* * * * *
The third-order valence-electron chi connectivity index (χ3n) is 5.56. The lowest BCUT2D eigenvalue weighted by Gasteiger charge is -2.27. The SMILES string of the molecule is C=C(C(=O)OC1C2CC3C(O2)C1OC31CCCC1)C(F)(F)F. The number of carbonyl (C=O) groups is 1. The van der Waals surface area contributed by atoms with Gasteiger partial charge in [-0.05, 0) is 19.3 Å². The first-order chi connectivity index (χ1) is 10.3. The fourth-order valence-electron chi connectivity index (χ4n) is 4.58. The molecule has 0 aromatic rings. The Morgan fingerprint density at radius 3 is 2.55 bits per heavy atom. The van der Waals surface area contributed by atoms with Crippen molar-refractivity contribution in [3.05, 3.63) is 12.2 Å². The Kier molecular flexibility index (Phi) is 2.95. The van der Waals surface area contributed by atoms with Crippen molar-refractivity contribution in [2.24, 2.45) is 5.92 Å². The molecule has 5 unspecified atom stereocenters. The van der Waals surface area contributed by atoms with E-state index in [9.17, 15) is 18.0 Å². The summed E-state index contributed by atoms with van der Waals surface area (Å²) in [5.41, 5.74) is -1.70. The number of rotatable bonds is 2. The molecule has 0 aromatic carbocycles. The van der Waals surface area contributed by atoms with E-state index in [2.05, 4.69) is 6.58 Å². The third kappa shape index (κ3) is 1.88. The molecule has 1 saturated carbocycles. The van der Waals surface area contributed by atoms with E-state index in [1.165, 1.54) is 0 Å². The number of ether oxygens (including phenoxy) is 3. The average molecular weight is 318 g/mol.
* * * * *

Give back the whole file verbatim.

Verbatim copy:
The third-order valence-electron chi connectivity index (χ3n) is 5.56. The lowest BCUT2D eigenvalue weighted by Gasteiger charge is -2.27. The SMILES string of the molecule is C=C(C(=O)OC1C2CC3C(O2)C1OC31CCCC1)C(F)(F)F. The number of carbonyl (C=O) groups is 1. The van der Waals surface area contributed by atoms with Gasteiger partial charge in [-0.05, 0) is 19.3 Å². The first-order chi connectivity index (χ1) is 10.3. The fourth-order valence-electron chi connectivity index (χ4n) is 4.58. The molecule has 0 aromatic rings. The Morgan fingerprint density at radius 3 is 2.55 bits per heavy atom. The van der Waals surface area contributed by atoms with Crippen molar-refractivity contribution in [3.05, 3.63) is 12.2 Å². The Kier molecular flexibility index (Phi) is 2.95. The van der Waals surface area contributed by atoms with Crippen molar-refractivity contribution in [2.24, 2.45) is 5.92 Å². The molecule has 5 unspecified atom stereocenters. The van der Waals surface area contributed by atoms with E-state index in [9.17, 15) is 18.0 Å². The summed E-state index contributed by atoms with van der Waals surface area (Å²) in [5.41, 5.74) is -1.70. The number of rotatable bonds is 2. The molecule has 0 aromatic carbocycles. The van der Waals surface area contributed by atoms with E-state index in [2.05, 4.69) is 6.58 Å². The third kappa shape index (κ3) is 1.88. The molecule has 1 saturated carbocycles. The van der Waals surface area contributed by atoms with E-state index in [1.165, 1.54) is 0 Å². The number of ether oxygens (including phenoxy) is 3. The average molecular weight is 318 g/mol.